TALLAHASSEE, Fla. -- The Trump administration is planning to hike tariffs on $300 billion worth of Chinese goods.
I-Team investigator Kylie McGivern found out how the escalating trade war could hurt local blueberry farmers. Florida blueberry growers are hoping to get a boost from China, but the growing tariffs could threaten new business deals.
A delegation from China toured blueberry farms and packing facilities in the Gainesville and Orlando areas in April. It was a visit seven years in the making, with the U.S. on the verge of a deal to export blueberries to China.
“Florida is on the verge of exporting blueberries, one of our state’s top crops, to China – but these new tariffs threaten that trade opportunity. Tariffs not only make American exports less competitive, they make American families pay higher prices. If President Trump is serious about putting America first, he should start by putting Florida farmers first – not by inciting trade wars with China," Agriculture Commissioner Nikki Fried told the I-Team.
- University of Florida launches media blitz after I-Team investigation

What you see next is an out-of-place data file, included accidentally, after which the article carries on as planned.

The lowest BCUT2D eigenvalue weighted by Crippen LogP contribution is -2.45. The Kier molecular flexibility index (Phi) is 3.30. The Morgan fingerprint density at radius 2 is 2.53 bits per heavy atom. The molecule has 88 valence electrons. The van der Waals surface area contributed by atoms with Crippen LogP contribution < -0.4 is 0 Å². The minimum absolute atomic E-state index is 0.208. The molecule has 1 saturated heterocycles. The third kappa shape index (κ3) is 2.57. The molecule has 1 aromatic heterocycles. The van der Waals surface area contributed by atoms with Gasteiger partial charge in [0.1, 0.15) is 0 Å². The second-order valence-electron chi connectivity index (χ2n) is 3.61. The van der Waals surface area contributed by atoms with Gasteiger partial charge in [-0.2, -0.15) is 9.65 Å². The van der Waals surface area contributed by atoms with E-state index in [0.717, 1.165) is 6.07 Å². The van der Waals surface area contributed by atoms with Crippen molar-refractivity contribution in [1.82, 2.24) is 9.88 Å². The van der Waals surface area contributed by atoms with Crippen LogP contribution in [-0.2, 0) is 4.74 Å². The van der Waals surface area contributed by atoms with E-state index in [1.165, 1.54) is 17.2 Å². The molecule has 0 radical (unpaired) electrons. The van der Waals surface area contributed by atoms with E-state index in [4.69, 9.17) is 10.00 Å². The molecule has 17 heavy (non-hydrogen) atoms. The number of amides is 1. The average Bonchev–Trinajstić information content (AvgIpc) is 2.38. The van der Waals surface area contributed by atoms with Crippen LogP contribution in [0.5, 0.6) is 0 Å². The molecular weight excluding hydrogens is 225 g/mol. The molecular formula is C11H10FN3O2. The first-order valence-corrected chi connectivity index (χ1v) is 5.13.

- Tampa Bay economists say Chinese tariffs will cost all of us
Florida's blueberry farmers say foreign competition is driving them out of business. Earlier this year, the I-Team uncovered the University of Florida's blueberry program developed blueberry plants to help Florida farmers make a living, then sold the rights to grow those same blueberries to competing farms in Mexico.
You can watch our original reporting any time on our free streaming apps. Just launch the ABC Action News streaming app on
, then arrow down to the I-Team section and select the Feeding the Competition video. There, you'll find a newly released documentary on our investigation into the University of Florida's controversial deals with Mexican farms.